Posted by horror in on January 1, 2008 Star Wars - Episode I, The Phantom Menace (Widescreen Edition) "I have a bad feeling about this," says the young Obi-Wan Kenobi (played by Ewan McGregor) in Star Wars: Episode I, The Phantom Menace as he steps off a spaceship and into the most anticipated cinematic event... well, ever. He might as well be speaking for the legions of fans of the original episodes in the Star Wars saga who can't help but secretly ask themselves: Sure, this is Star Wars, but is it my Star Wars? The original elevated moviegoers' expectations so high that it would have been impossible for any subsequent film to meet them. And as with all the Star Wars movies, The Phantom Menace features inexplicable plot twists, a fistful of loose threads, and some cheek-chewing dialogue. Han Solo's swagger is sorely missed, as is the pervading menace of heavy-breather Darth Vader. There is still way too much quasi-mystical mumbo jumbo, and some of what was fresh about Star Wars 22 years earlier feels formulaic. Yet there's much to admire. The special effects are stupendous; three worlds are populated with a mélange of creatures, flora, and horizons rendered in absolute detail. The action and battle scenes are breathtaking in their complexity. And one particular sequence of the film--the adrenaline-infused pod race through the Tatooine desert--makes the chariot race in Ben-Hur look like a Sunday stroll through the park.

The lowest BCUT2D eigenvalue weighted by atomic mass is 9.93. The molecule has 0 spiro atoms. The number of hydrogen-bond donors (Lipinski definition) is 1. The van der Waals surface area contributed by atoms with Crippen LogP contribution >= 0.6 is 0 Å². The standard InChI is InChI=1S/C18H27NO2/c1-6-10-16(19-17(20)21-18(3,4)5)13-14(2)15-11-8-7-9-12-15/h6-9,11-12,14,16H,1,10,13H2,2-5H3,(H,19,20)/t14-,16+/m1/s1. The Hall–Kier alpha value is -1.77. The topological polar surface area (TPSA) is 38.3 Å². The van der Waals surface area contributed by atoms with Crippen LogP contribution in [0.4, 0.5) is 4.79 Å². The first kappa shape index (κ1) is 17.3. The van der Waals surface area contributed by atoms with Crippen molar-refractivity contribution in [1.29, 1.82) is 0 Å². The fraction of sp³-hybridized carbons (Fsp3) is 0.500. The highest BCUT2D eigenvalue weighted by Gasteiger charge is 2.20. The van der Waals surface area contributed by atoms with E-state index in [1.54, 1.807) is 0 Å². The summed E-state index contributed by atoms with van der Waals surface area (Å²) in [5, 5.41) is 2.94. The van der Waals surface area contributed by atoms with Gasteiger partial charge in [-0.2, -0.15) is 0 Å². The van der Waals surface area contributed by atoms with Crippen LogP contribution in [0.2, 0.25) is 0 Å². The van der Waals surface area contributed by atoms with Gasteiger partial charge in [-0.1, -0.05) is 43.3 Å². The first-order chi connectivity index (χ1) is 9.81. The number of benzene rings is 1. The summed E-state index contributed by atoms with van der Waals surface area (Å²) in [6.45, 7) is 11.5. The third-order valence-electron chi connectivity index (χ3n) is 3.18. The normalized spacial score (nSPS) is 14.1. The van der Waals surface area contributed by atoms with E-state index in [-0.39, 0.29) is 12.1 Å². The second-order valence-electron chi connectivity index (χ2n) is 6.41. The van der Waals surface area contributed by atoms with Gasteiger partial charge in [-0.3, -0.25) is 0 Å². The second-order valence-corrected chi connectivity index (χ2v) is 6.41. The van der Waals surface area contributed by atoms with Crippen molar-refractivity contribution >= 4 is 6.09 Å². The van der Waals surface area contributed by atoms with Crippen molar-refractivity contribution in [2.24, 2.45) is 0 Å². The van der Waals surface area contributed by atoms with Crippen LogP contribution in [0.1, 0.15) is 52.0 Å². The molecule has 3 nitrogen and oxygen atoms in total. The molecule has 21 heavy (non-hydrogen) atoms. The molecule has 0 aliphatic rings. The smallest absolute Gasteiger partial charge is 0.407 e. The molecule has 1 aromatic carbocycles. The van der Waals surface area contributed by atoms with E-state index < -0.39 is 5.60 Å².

Among the host of new characters, there are a few familiar walk-ons. We witness the first meeting between R2-D2 and C-3PO, Jabba the Hutt looks younger and slimmer (but not young and slim), and Yoda is as crabby as ever. Natalie Portman's stately Queen Amidala sports hairdos that make Princess Leia look dowdy and wields a mean laser. We never bond with Jedi Knight Qui-Gon Jinn (Liam Neeson), and Obi-Wan's day is yet to come. Jar Jar Binks, a cross between a Muppet, a frog, and a hippie, provides many of the movie's lighter moments, while Sith Lord Darth Maul is a formidable force. Baby-faced Anakin Skywalker (Jake Lloyd) looks too young and innocent to command the powers of the Force or wield a lightsaber (much less transmute into the future Darth Vader), but his boyish exuberance wins over skeptics.